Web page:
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Weekly Archive

By: Bill Bonner & Eric Fry, The Daily Reckoning - 5 May, 2006

-Where the money is...who can resist the energy revenue?...the Exodus
of cash continues...
-Iran still refuses to back down...an interesting summer ahead...can
teach an old "new conservative" new tricks...
-There are others further down the road to ruin than
America...homeowners cashing out...marry me, marry my debt...and more! Full Story

By: John Williams & The Daily Reckoning Crew - 4 May, 2006

-Here's a shocker: those employed on Wall Street believe that stocks are on the rise...
-Happiness mongers are out in full force...Friedman tries to wrap his head around the oil crisis...
-Keep your eyes peeled for Empire of Debt billboards in the D.C. area...we are not economists - nor do we play them on T.V....and more! Full Story

By: Antal E. Fekete - 4 May, 2006

My analysis of the gold and silver market is very different from the conventional. I am a monetary scientist. Supply and demand equilibrium analysis means nothing to me. For a monetary metal both supply and demand are undefinable. There is no way to quantify speculative supply, still less demand. Yet without it the gold market is like Hamlet without the prince, to borrow a phrase from Samuelson. Full Story

By: Doug Casey & The Daily Reckoning Crew - 3 May, 2006

-The trouble with public life in this great empire is that people don't have the proper disrespect for it...why must everything be taken so seriously?
-Hey, big spenders...the Land Before Internet...no one left to protect the dollar...
-Gasoline and crude inventories on the rise...sleeping under the stars in Argentina...and more! Full Story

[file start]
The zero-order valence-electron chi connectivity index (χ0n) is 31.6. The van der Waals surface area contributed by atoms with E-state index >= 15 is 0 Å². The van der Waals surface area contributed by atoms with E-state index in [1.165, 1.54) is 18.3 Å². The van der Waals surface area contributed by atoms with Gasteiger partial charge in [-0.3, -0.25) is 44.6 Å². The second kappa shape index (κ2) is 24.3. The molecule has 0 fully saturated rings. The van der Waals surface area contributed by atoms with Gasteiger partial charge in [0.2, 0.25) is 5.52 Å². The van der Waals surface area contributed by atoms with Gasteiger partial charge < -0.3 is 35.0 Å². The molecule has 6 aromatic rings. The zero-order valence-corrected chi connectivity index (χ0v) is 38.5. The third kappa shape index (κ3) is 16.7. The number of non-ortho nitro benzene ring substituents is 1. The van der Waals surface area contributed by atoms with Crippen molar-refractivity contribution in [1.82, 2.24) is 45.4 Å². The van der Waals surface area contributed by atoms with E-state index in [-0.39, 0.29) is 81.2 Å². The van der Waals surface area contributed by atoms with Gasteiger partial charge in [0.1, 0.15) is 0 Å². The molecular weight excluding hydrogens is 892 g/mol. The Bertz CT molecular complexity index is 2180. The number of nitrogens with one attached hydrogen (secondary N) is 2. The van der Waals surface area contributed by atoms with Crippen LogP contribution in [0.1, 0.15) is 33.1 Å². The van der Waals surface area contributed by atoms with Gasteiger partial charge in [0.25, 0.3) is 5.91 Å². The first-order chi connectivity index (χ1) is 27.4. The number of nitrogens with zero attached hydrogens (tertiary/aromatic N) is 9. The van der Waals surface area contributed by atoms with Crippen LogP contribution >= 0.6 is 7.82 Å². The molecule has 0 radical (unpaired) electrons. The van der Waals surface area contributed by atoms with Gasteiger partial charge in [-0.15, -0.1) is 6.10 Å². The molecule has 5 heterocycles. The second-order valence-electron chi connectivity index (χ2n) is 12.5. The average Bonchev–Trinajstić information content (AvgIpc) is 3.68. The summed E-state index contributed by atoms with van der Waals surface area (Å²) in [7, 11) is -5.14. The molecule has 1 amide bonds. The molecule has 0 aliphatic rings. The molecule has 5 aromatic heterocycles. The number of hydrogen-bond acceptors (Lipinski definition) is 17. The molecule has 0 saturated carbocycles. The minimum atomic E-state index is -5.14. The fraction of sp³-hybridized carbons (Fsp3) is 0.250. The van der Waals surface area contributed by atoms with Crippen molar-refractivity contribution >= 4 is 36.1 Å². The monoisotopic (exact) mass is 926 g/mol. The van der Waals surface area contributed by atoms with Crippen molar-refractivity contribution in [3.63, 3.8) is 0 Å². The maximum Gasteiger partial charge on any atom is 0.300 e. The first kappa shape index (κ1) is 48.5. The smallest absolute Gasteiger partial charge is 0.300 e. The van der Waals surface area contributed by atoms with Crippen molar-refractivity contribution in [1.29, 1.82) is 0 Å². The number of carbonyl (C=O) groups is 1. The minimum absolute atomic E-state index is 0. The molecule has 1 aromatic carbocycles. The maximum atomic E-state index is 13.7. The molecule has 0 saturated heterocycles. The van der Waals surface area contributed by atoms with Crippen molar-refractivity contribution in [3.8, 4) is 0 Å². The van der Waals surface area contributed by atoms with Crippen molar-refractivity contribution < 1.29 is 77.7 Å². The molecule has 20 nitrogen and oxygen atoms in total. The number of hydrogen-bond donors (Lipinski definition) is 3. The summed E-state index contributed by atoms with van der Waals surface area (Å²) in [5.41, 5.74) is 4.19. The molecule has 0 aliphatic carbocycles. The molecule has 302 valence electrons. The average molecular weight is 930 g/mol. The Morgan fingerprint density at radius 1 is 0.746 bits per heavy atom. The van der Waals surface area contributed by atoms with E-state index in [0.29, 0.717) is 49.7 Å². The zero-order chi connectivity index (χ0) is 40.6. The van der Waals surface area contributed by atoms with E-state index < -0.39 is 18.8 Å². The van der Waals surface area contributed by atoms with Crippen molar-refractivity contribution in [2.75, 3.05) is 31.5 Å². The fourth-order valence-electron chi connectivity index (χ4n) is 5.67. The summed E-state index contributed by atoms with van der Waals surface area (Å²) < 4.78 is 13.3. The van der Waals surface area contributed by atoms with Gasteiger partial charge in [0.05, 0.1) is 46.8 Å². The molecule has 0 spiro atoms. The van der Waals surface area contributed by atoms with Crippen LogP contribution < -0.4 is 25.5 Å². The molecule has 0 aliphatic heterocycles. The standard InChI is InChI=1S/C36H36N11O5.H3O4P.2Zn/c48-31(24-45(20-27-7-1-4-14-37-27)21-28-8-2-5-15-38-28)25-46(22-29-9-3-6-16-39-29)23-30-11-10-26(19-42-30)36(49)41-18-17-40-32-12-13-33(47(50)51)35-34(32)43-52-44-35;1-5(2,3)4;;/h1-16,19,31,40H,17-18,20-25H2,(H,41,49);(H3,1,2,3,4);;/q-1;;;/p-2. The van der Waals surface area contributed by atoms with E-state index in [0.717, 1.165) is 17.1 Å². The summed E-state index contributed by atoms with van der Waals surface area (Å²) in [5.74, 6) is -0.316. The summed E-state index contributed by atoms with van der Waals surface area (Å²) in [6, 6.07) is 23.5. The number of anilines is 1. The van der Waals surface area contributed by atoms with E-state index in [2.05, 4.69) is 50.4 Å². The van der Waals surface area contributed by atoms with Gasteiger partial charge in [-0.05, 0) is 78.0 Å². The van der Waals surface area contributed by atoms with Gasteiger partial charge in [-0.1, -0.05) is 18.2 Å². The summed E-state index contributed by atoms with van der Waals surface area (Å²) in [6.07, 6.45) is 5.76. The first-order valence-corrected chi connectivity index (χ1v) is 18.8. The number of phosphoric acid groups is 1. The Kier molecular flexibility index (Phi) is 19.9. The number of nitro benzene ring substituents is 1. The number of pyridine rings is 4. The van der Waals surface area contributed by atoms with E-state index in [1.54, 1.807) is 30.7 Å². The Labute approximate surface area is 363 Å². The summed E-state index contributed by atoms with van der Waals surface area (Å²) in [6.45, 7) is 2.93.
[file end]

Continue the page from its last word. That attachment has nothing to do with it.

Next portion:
By: Todd Stein & Steven McIntyre - 3 May, 2006

We have all read reports of upper-class Iranians stockpiling gold as tensions continue to rise, but this shouldn’t really have much of an effect on the price level as Iranian demand is a rounding error in the world of gold. The reason why gold has more than doubled over the last four years has to do with the diminishing amount of confidence in paper assets, namely those denominated in U.S. dollars. Savvy investors in Asia and Europe are very much aware of the risks of holding dollars, yet most of us in the Western Hemisphere are still asleep at the wheel. Full Story

By: Brady Willett - 3 May, 2006

From COT week to COT week the price of gold is up by 4.75%. This is the strongest weekly performance since November 22, 2005. Back in November the gold commercials aggressively padded their short position in an attempt to hold gold below $500 an ounce. Today $700 an ounce is beginning to look like a forgone conclusion as the commercials reluctantly admit their defeat. Full Story

By: Richard Daughty, The MOGAMBO GURU - 3 May, 2006